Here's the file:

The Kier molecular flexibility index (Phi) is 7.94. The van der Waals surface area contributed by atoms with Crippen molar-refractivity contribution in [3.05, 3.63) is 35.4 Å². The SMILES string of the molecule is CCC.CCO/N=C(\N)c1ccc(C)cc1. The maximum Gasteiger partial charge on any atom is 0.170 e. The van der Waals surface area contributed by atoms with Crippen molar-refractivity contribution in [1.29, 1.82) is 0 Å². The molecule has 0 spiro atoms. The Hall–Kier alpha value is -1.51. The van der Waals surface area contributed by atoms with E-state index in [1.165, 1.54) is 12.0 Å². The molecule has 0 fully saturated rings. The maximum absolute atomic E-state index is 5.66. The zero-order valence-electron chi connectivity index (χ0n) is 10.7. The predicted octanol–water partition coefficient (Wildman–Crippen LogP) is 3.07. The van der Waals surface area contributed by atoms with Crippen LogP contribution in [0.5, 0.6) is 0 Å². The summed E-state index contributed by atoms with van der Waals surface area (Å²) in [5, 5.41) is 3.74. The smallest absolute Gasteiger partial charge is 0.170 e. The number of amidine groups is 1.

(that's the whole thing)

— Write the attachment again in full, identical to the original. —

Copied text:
The Kier molecular flexibility index (Phi) is 7.94. The van der Waals surface area contributed by atoms with Crippen molar-refractivity contribution in [3.05, 3.63) is 35.4 Å². The SMILES string of the molecule is CCC.CCO/N=C(\N)c1ccc(C)cc1. The maximum Gasteiger partial charge on any atom is 0.170 e. The van der Waals surface area contributed by atoms with Crippen molar-refractivity contribution in [1.29, 1.82) is 0 Å². The molecule has 0 spiro atoms. The Hall–Kier alpha value is -1.51. The van der Waals surface area contributed by atoms with E-state index in [1.165, 1.54) is 12.0 Å². The molecule has 0 fully saturated rings. The maximum absolute atomic E-state index is 5.66. The zero-order valence-electron chi connectivity index (χ0n) is 10.7. The predicted octanol–water partition coefficient (Wildman–Crippen LogP) is 3.07. The van der Waals surface area contributed by atoms with Crippen LogP contribution in [0.5, 0.6) is 0 Å². The summed E-state index contributed by atoms with van der Waals surface area (Å²) in [5, 5.41) is 3.74. The smallest absolute Gasteiger partial charge is 0.170 e. The number of amidine groups is 1.